Remote Teaching Tips

Surveys of our trainees show that most candidates find the technical aspects of online learning easy and are satisfied with remote training overall. But the surveys also show some significant challenges to online learning.

Challenges of Remote Teaching

  • Given the many challenges of the pandemic, many of our trainees are even more pressed for time than usual.  54% of all trainees say it’s hard to make time for reading and classes.
  • Trainees are twice as likely to say remote classes are too long compared to in-person classes. A number have asked for classes to be shortened.
  • Trainees are also more likely to say there is too much reading in the context of remote learning– especially candidates, 42% of whom feel their reading load is too much.
  • Trainees want to talk and to hear from one another, but class participation is more challenging over Zoom. Just under half of our trainees say they participate less since the switch to remote learning.
  • Most trainees (especially candidates) find it harder to concentrate in Zoom classes. Less concentration makes it harder to participate, and less participation makes concentration worse!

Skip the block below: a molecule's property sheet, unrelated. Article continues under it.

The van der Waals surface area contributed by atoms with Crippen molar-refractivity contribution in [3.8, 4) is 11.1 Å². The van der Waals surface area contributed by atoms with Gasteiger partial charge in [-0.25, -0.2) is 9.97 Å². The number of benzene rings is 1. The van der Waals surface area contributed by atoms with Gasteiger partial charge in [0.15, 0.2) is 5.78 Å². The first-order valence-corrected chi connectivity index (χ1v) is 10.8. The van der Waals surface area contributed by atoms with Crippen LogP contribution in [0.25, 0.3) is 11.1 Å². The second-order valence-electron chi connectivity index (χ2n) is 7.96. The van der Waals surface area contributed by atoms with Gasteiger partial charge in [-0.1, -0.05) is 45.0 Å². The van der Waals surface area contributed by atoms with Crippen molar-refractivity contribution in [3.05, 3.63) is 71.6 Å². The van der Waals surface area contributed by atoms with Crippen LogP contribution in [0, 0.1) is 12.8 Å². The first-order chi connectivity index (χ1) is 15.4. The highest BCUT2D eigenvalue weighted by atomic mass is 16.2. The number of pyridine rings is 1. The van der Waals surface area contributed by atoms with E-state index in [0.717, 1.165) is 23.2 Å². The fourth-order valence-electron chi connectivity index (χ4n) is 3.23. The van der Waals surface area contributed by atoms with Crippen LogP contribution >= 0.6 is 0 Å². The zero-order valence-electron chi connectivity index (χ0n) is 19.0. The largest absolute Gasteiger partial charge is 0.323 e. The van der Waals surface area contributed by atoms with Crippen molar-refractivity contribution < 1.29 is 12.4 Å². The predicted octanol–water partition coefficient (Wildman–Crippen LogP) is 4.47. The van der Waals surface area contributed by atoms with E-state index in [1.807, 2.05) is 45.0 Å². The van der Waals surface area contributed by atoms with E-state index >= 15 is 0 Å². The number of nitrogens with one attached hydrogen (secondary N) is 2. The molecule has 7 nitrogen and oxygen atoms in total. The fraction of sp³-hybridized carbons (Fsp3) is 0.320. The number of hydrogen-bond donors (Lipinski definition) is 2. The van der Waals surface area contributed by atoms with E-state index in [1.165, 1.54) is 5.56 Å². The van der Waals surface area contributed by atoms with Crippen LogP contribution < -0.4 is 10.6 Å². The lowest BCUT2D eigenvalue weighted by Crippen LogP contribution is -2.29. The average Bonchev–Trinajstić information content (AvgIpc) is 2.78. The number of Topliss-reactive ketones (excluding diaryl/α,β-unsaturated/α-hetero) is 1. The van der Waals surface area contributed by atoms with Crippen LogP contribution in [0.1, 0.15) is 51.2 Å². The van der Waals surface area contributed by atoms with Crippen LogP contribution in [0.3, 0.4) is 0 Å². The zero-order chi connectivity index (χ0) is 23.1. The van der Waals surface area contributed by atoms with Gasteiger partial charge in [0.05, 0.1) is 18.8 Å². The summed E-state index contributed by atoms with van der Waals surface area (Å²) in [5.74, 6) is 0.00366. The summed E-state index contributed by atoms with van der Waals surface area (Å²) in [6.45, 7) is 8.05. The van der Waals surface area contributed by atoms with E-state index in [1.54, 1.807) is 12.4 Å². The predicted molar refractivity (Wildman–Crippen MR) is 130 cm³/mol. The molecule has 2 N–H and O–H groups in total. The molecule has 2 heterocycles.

Steps You Can Take

  • On Courseworks, identify the one reading (or section of that reading) that you most want trainees to cover, if they have time. Give brief summaries of the main points of key readings in class.
  • Start each class with a detailed schedule for the day, breaking the class down into sections (“I am going to spend the first 10 minutes giving you an overview of…Then trainee A will present some process notes, and we will discuss them until 1:45…”).
  • Give trainees a brief break at a predicted time (put that on your schedule, too).
  • Passive listening is a big strain on concentration and reduces participation. Try limiting any lecturing to short segments, no longer than 15 minutes each.
  • Help spark and structure class discussions by giving the class specific prompts to respond to. This can include a screen share of process notes, conducting a poll, or posing some thought provoking questions you’ve planned out ahead of time.
  • Consider reducing the length of your class, for example by 15 minutes, if you feel your trainees can meet your learning objectives for the class in a shorter time.
  • Ask your course chair, faculty development chair, curriculum committee chairs and chair of training for help! We are all eager to support you in adapting to this new challenge!